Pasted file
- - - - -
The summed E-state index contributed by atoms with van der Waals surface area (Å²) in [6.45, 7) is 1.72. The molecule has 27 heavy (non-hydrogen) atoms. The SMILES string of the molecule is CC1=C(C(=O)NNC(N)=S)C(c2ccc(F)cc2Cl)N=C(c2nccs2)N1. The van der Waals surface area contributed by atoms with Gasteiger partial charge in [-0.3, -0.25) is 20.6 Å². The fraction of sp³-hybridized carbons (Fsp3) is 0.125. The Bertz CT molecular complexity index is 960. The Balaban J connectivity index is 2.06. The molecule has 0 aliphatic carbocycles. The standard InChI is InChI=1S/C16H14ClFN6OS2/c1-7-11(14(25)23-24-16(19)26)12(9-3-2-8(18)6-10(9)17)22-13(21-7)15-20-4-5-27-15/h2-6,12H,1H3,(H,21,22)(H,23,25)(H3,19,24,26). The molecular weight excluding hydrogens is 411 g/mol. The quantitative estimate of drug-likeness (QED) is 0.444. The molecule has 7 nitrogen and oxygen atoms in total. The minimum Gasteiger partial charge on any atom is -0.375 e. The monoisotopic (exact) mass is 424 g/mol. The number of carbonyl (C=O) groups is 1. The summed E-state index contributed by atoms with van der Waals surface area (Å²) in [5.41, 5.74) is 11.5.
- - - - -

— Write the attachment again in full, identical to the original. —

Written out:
The summed E-state index contributed by atoms with van der Waals surface area (Å²) in [6.45, 7) is 1.72. The molecule has 27 heavy (non-hydrogen) atoms. The SMILES string of the molecule is CC1=C(C(=O)NNC(N)=S)C(c2ccc(F)cc2Cl)N=C(c2nccs2)N1. The van der Waals surface area contributed by atoms with Gasteiger partial charge in [-0.3, -0.25) is 20.6 Å². The fraction of sp³-hybridized carbons (Fsp3) is 0.125. The Bertz CT molecular complexity index is 960. The Balaban J connectivity index is 2.06. The molecule has 0 aliphatic carbocycles. The standard InChI is InChI=1S/C16H14ClFN6OS2/c1-7-11(14(25)23-24-16(19)26)12(9-3-2-8(18)6-10(9)17)22-13(21-7)15-20-4-5-27-15/h2-6,12H,1H3,(H,21,22)(H,23,25)(H3,19,24,26). The molecular weight excluding hydrogens is 411 g/mol. The quantitative estimate of drug-likeness (QED) is 0.444. The molecule has 7 nitrogen and oxygen atoms in total. The minimum Gasteiger partial charge on any atom is -0.375 e. The monoisotopic (exact) mass is 424 g/mol. The number of carbonyl (C=O) groups is 1. The summed E-state index contributed by atoms with van der Waals surface area (Å²) in [5.41, 5.74) is 11.5.